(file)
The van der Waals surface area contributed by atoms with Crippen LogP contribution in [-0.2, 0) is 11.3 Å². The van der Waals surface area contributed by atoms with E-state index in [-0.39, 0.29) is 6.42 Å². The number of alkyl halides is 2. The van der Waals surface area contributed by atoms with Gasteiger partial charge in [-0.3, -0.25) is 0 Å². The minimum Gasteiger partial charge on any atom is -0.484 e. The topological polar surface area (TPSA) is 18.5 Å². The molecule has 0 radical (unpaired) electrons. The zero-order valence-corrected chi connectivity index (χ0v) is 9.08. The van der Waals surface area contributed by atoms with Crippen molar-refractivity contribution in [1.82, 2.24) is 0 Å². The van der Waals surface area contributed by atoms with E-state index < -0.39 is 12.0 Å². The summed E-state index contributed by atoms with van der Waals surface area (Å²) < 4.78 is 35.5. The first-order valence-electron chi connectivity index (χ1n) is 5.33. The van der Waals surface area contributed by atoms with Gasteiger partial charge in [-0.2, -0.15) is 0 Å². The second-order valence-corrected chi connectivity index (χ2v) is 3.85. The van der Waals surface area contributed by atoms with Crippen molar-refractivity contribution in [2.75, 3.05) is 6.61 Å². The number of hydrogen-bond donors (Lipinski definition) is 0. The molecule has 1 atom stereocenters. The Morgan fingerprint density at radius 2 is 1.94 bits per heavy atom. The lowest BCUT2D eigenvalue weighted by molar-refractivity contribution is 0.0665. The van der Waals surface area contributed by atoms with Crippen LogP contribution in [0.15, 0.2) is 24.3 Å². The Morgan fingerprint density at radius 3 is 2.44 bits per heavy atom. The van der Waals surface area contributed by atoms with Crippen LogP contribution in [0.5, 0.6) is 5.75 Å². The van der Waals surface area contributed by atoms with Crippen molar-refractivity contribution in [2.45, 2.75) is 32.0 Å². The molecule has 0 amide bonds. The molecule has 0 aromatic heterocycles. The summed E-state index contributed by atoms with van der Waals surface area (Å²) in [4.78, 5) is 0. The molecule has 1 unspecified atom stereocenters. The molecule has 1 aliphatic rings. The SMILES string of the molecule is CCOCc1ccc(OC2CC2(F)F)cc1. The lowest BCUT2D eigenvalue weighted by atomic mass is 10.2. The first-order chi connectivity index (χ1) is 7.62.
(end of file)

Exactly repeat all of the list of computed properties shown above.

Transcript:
The van der Waals surface area contributed by atoms with Crippen LogP contribution in [-0.2, 0) is 11.3 Å². The van der Waals surface area contributed by atoms with E-state index in [-0.39, 0.29) is 6.42 Å². The number of alkyl halides is 2. The van der Waals surface area contributed by atoms with Gasteiger partial charge in [-0.3, -0.25) is 0 Å². The minimum Gasteiger partial charge on any atom is -0.484 e. The topological polar surface area (TPSA) is 18.5 Å². The molecule has 0 radical (unpaired) electrons. The zero-order valence-corrected chi connectivity index (χ0v) is 9.08. The van der Waals surface area contributed by atoms with Crippen molar-refractivity contribution in [1.82, 2.24) is 0 Å². The van der Waals surface area contributed by atoms with E-state index < -0.39 is 12.0 Å². The summed E-state index contributed by atoms with van der Waals surface area (Å²) < 4.78 is 35.5. The first-order valence-electron chi connectivity index (χ1n) is 5.33. The van der Waals surface area contributed by atoms with Gasteiger partial charge in [-0.2, -0.15) is 0 Å². The second-order valence-corrected chi connectivity index (χ2v) is 3.85. The van der Waals surface area contributed by atoms with Crippen molar-refractivity contribution in [2.75, 3.05) is 6.61 Å². The number of hydrogen-bond donors (Lipinski definition) is 0. The molecule has 1 atom stereocenters. The Morgan fingerprint density at radius 2 is 1.94 bits per heavy atom. The lowest BCUT2D eigenvalue weighted by molar-refractivity contribution is 0.0665. The van der Waals surface area contributed by atoms with Crippen LogP contribution in [0.15, 0.2) is 24.3 Å². The Morgan fingerprint density at radius 3 is 2.44 bits per heavy atom. The van der Waals surface area contributed by atoms with Crippen LogP contribution in [0.5, 0.6) is 5.75 Å². The van der Waals surface area contributed by atoms with Crippen molar-refractivity contribution in [2.45, 2.75) is 32.0 Å². The molecule has 0 amide bonds. The molecule has 0 aromatic heterocycles. The summed E-state index contributed by atoms with van der Waals surface area (Å²) in [4.78, 5) is 0. The molecule has 1 unspecified atom stereocenters. The molecule has 1 aliphatic rings. The SMILES string of the molecule is CCOCc1ccc(OC2CC2(F)F)cc1. The lowest BCUT2D eigenvalue weighted by atomic mass is 10.2. The first-order chi connectivity index (χ1) is 7.62.